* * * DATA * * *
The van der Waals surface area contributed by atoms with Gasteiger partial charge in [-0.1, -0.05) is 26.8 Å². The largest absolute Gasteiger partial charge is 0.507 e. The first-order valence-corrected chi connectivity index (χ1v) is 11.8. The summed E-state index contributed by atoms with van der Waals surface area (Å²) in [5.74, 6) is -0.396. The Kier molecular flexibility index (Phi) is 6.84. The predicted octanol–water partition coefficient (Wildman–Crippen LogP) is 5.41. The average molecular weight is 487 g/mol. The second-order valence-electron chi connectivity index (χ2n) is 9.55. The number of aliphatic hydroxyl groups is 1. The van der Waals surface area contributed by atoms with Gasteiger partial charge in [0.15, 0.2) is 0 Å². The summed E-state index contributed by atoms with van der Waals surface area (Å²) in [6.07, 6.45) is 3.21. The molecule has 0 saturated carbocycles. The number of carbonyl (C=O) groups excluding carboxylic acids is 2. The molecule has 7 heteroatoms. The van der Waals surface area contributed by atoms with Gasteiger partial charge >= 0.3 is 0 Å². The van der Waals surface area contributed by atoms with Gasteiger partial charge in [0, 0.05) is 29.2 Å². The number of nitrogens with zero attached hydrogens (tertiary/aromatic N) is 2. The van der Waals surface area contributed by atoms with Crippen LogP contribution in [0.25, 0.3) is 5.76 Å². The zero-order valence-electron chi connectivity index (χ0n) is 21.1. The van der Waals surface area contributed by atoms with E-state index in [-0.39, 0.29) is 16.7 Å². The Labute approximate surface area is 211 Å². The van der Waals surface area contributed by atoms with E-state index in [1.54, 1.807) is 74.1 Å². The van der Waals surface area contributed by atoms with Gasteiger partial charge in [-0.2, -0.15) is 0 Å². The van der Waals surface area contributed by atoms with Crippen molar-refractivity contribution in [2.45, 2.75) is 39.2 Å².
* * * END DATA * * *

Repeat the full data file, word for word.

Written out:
The van der Waals surface area contributed by atoms with Gasteiger partial charge in [-0.1, -0.05) is 26.8 Å². The largest absolute Gasteiger partial charge is 0.507 e. The first-order valence-corrected chi connectivity index (χ1v) is 11.8. The summed E-state index contributed by atoms with van der Waals surface area (Å²) in [5.74, 6) is -0.396. The Kier molecular flexibility index (Phi) is 6.84. The predicted octanol–water partition coefficient (Wildman–Crippen LogP) is 5.41. The average molecular weight is 487 g/mol. The second-order valence-electron chi connectivity index (χ2n) is 9.55. The number of aliphatic hydroxyl groups is 1. The van der Waals surface area contributed by atoms with Gasteiger partial charge in [0.15, 0.2) is 0 Å². The summed E-state index contributed by atoms with van der Waals surface area (Å²) in [6.07, 6.45) is 3.21. The molecule has 0 saturated carbocycles. The number of carbonyl (C=O) groups excluding carboxylic acids is 2. The molecule has 7 heteroatoms. The van der Waals surface area contributed by atoms with Gasteiger partial charge >= 0.3 is 0 Å². The van der Waals surface area contributed by atoms with Gasteiger partial charge in [0, 0.05) is 29.2 Å². The number of nitrogens with zero attached hydrogens (tertiary/aromatic N) is 2. The van der Waals surface area contributed by atoms with Crippen LogP contribution in [0.25, 0.3) is 5.76 Å². The zero-order valence-electron chi connectivity index (χ0n) is 21.1. The van der Waals surface area contributed by atoms with E-state index in [-0.39, 0.29) is 16.7 Å². The Labute approximate surface area is 211 Å². The van der Waals surface area contributed by atoms with E-state index in [1.54, 1.807) is 74.1 Å². The van der Waals surface area contributed by atoms with Gasteiger partial charge in [-0.2, -0.15) is 0 Å². The van der Waals surface area contributed by atoms with Crippen molar-refractivity contribution in [2.45, 2.75) is 39.2 Å².